Barrow said the district also had to tackle the electric grid very early on. He said one of the first things they did was work with Entergy to bury electrical lines from Cedar to Pony Street. Though it had an aesthetic appeal to bury the lines, he said, the primary reason to do so was that a crane can not operate within a 50-foot radius of a primary electrical line.

“Which meant you can do no construction at all south of Cedar, all the way to Hillsboro,” Barrow said “It was completely impossible.”

In burying the lines, the grid also received what Barrow called “an immense amount of upgrades” and Entergy was able to gain a better understanding of their system and its capabilities. Plus, “we got the benefit of a state-of-the-art electrical grid now in the south end of downtown,” Barrow said, noting that it was a multimillion dollar project just to complete that.

Slow progress

Construction may have seemed to move slowly to El Dorado residents, especially at first.

The reason, Barrow said, was that no one was entirely sure where some of the underground infrastructure was located.

“Early on, when you saw a lot of the streets opened up, they were opened up for so long because they didn’t want to hit a gas line, they didn’t want to break a water line,” Barrow said.

He told a story of construction crews working on the Ampitheater finding an old, abandoned water well that had a tall tree growing around and over the top of it as an example of some of the unexpected things crews can find under ground.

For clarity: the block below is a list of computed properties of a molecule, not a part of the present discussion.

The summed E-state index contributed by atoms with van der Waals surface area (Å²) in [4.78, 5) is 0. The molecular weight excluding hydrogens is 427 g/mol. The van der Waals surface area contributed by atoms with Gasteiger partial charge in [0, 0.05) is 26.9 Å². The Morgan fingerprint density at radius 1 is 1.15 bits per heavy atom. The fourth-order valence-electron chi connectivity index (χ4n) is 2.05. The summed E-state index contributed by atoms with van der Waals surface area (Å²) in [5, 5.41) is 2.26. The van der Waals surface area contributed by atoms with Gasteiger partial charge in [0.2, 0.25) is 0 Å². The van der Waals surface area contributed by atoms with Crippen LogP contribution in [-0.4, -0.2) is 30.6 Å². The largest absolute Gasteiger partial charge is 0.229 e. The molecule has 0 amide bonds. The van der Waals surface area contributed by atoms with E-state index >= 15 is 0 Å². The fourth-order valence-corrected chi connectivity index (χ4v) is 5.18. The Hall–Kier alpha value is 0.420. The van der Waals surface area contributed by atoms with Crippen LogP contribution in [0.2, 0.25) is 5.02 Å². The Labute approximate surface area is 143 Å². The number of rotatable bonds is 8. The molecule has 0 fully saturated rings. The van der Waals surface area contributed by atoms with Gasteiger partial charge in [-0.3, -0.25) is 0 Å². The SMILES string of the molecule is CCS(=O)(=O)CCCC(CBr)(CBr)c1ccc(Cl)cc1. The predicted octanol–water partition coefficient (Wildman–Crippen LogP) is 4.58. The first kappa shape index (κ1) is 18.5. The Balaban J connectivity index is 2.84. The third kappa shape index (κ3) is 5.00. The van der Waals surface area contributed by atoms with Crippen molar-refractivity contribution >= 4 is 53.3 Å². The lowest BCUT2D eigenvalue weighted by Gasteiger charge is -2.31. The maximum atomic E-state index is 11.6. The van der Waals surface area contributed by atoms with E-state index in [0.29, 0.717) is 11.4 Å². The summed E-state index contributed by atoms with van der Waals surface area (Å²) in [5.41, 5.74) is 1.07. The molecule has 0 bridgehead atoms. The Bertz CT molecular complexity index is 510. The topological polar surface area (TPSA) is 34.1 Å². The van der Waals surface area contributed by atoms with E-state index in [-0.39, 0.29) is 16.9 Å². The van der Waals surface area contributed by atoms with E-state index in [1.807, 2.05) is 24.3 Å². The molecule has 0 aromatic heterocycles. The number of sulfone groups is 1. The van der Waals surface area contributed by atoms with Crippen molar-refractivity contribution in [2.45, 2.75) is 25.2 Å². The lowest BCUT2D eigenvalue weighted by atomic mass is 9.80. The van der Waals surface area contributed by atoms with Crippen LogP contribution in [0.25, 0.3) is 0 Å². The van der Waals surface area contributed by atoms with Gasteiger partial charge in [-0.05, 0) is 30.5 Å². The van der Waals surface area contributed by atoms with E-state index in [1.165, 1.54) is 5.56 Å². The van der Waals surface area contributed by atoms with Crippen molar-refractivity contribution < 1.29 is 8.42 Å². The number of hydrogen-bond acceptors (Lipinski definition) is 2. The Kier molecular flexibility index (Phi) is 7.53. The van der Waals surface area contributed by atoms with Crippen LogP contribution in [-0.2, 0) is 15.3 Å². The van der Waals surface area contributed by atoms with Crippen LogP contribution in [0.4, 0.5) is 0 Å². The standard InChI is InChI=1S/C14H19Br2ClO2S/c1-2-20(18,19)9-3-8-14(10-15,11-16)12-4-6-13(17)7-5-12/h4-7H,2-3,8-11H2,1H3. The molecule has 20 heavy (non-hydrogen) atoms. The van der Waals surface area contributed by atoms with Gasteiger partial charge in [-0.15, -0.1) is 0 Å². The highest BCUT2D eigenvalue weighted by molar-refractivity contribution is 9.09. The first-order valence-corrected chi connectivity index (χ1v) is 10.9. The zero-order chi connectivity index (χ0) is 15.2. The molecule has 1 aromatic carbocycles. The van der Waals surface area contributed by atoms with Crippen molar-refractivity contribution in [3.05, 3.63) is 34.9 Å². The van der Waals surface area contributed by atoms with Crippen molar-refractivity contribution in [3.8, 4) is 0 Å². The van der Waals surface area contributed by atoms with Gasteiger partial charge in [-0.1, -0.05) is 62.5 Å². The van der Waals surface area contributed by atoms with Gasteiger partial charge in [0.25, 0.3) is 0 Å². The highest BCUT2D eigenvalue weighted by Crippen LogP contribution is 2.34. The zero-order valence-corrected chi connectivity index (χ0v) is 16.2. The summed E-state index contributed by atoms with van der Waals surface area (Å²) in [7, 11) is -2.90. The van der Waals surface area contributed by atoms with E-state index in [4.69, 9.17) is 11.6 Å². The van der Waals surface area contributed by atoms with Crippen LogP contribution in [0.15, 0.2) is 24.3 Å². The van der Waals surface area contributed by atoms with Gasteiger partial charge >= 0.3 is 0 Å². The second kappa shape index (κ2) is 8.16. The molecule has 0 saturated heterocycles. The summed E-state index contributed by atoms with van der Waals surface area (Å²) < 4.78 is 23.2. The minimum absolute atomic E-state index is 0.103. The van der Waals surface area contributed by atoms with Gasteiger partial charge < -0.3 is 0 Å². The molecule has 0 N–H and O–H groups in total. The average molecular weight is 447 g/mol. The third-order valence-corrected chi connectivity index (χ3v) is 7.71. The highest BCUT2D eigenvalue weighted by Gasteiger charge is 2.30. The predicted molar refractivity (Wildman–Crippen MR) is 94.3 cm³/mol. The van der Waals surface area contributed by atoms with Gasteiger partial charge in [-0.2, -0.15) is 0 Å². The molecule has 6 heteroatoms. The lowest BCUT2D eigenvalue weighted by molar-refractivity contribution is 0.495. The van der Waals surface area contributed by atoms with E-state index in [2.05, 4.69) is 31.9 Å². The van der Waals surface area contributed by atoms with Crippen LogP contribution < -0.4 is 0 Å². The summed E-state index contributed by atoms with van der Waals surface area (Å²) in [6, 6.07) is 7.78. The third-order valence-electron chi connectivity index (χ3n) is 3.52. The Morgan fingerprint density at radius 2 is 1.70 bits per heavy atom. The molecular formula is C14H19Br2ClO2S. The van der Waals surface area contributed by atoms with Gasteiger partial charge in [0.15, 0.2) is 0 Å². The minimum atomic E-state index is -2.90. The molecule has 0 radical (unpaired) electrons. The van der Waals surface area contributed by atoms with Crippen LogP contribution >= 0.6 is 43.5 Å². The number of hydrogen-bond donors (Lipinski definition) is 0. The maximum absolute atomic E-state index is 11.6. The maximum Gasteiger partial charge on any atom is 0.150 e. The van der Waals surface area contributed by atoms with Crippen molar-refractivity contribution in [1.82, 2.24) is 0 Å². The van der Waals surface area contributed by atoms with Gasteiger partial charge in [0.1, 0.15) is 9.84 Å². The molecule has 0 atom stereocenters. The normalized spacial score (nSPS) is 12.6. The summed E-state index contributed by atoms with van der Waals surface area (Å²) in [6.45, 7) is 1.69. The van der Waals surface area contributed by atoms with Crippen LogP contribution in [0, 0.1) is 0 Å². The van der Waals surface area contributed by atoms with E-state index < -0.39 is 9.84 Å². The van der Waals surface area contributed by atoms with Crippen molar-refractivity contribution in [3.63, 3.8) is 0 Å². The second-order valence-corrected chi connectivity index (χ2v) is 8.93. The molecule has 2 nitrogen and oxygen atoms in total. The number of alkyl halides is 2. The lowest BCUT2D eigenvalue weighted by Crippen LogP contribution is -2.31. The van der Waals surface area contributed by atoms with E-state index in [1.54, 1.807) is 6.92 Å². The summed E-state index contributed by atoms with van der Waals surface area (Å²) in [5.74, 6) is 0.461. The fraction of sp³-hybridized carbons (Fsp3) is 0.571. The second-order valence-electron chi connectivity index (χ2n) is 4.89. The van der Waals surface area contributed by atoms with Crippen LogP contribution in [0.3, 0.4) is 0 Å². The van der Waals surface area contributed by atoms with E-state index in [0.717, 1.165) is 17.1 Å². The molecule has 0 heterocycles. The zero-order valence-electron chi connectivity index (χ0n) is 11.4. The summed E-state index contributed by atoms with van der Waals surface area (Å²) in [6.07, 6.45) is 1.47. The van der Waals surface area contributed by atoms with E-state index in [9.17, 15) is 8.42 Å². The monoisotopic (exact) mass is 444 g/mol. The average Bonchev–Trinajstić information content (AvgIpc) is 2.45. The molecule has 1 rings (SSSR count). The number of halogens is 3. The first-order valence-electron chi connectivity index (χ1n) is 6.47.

Barrow noted that sewer pipes were often ceramic and collapsed and have now been repaired and replaced.

“(The water department was) really taxed for a long time, coming out and repairing some of these old systems - if they could find them,” Barrow said. “And now these old systems have been repaired and replaced.”

These types of issues, said Bob Tarren, chief marketing officer for the district, can easily cause production time to be four times longer than planned. Barrow said it’s also what can add to a budget.

“You can say, ‘well this is how much we’re going to spend,’ and you have no idea what’s in the ground, you just really don’t,” Barrow said.

To further assist with infrastructure to handle the additional facilities and larger crowds downtown, the El Dorado Water Utilities spent $60,000 to purchase materials for updated water and wastewater lines, mains, storm water drains, said Robert Edmonds, director of public works.